Big Data On The Keyboard

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The Information Age has the
potential to overwhelm. When that
happens on a technical front –
when the volume of data is so
large that traditional databases
cannot handle it, or not handle it
well – the industry refers to the
phenomenon as “big data.” The
term has even come to refer to the
technological processing that takes
place with the vast amounts of
data.

Thus, any time a category of data
contains billions (or even trillions)
of records from all over the web
and other sources, we are talking
about big data. Often we don’t
even notice the “big data” aspect
of our daily encounters with
technology, such as when it comes
to the autocorrect feature on
mobile devices, word-processing
programs, email clients and more.

Autocorrect and Word Suggest
Despite the often comical
renditions provided by the
autocorrect feature – to the extent
that there are any number of
websites devoted to showcasing the
humorous (and often racy) errors –
the capacity of the device to correct
your typing and even predict your
next word is unusually helpful, as
it saves you from the
embarrassment of the typos your
fingers typed.
It is also daunting, if you think
about it. Nearly any combination of
letter that you type in nearly any
sequence will yield (mostly)
reasonable suggestions by your
smartphone. When you factor in
the programmable capacity for
foreign languages, as well, and the
“swipe” option of many smartphone
keyboards, the near-infinite number
of combinations is a matter of big
data, indeed.
Word-suggest and autocorrect work
based on an algorithm that
essentially checks the combination
of letters that you type against the
dictionary that is loaded into your
smartphone – and there is more
than one dictionary available. For
example, every time I type in a
foreign alphabet, my phone offers
me a dictionary in that language.
When the letters you’ve typed
match findings in the dictionary,
the smartphone offers those
matches as possibilities for the
word you are typing. If correct,
accepting the suggested work
abbreviates your typing time and
makes your smartphone
communication more efficient. If no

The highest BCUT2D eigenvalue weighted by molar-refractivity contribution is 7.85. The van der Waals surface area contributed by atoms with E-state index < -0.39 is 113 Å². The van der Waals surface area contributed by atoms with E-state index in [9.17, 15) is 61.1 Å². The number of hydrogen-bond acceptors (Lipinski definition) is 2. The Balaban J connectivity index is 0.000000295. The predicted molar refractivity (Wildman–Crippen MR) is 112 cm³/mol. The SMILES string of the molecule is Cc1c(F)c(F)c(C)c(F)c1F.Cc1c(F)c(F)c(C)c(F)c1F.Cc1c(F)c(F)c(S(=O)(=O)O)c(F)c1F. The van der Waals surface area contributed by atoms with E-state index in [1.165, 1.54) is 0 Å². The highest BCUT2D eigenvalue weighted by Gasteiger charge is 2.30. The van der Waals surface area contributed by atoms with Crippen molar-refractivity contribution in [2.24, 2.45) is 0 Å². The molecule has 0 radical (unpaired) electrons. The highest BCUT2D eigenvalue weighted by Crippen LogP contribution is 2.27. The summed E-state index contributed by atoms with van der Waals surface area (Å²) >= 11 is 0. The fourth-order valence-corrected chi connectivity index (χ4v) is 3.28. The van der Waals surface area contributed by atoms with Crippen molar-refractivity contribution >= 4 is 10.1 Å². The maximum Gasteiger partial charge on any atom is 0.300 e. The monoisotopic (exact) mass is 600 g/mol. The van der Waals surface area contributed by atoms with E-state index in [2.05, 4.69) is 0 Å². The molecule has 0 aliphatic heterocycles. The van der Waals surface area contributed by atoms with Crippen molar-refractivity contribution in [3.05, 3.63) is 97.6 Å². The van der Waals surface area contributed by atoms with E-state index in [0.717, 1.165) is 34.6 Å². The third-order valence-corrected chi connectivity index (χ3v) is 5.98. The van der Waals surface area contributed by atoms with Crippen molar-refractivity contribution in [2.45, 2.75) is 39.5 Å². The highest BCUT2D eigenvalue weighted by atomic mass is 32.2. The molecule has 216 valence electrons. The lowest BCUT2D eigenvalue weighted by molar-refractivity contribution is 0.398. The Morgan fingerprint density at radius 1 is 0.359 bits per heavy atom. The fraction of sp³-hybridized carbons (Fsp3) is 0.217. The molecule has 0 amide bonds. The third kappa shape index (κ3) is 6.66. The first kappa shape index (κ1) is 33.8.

match is found, then the phone is
programmed to offer alternatives,
some of which are correct, some of
which make sense, even if they
weren’t what you’d had in mind,
and some of which provide the
fodder for the comical online
autocorrect compilations.
Finding the Right Words
Programmers face some challenges
in determining which key strokes
yield which suggested words,
including:

1. Creating a comprehensive
dictionary – one that isn’t
watered down, but is still
manageable and modern –
including the modern slang
that is likely to show up in
text messages, for example.

2. Determining a language
model that has no
significant deficits – one that
examines the words you are
typing in their context and
offers an educated
suggestion, as it were, for the
correct spelling.

That is, if you type “taxos,” did you
mean “taxis” or “tacos”? Your
keyboard offers both options. If,
however, you had intended to type
“taxes,” you will need the
contextual value of “there’s nothing
sure but death and….” for your
keyboard to suggest “taxes.” If you
mistakenly type “taxos,” only the
most sophisticated autocorrects will
get it right; otherwise, you are still
contending with the choice of taxis
or tacos (or taxos). Anyone who has
used autocorrect knows to be
impressed by the frequency with
which it chooses the correct term
to suggest.

How Does the Keyboard Know?

The spell-checker of Google’s search
engine learns your preferences and
corrects accordingly. Most phone
keypads, however, are less
sophisticated – in part because
collecting the record of people’s
typing and creating a database
from it would be a violation of
everyone’s right to privacy.

The autocorrect dictionary gleans
its words from a corpus of articles
that are available in the public
domain. Programmers have devised
a course of analysis that pays
attention to the way we organize
our sentences, the prominence and
repetition of any given word,
spelling and possible transposition
and, of course, the keyboard layout
that makes hitting the wrong key
all too easy.

That said, when you correct an
autocorrected word, your phone
learns the spelling you prefer. This
is very common in proper nouns or
created words, such as company
jargon.
Where Big Data Comes In
Without big data to manage the
volume of potential letter
configurations, there’d be very
little to talk about with regard to
smart keyboards; yet, big data
grants the smart keyboards even
more promise than the tools they
provide thus far. As the phone
technology becomes able to store
more information, the phone
dictionaries will become not only
larger, but also smarter.

As we move into the future,
keyboard developers will use big
data and machine learning to
improve all kinds of keyboard-
dependent and context-based
functions for an improved
experience across the (key)board.

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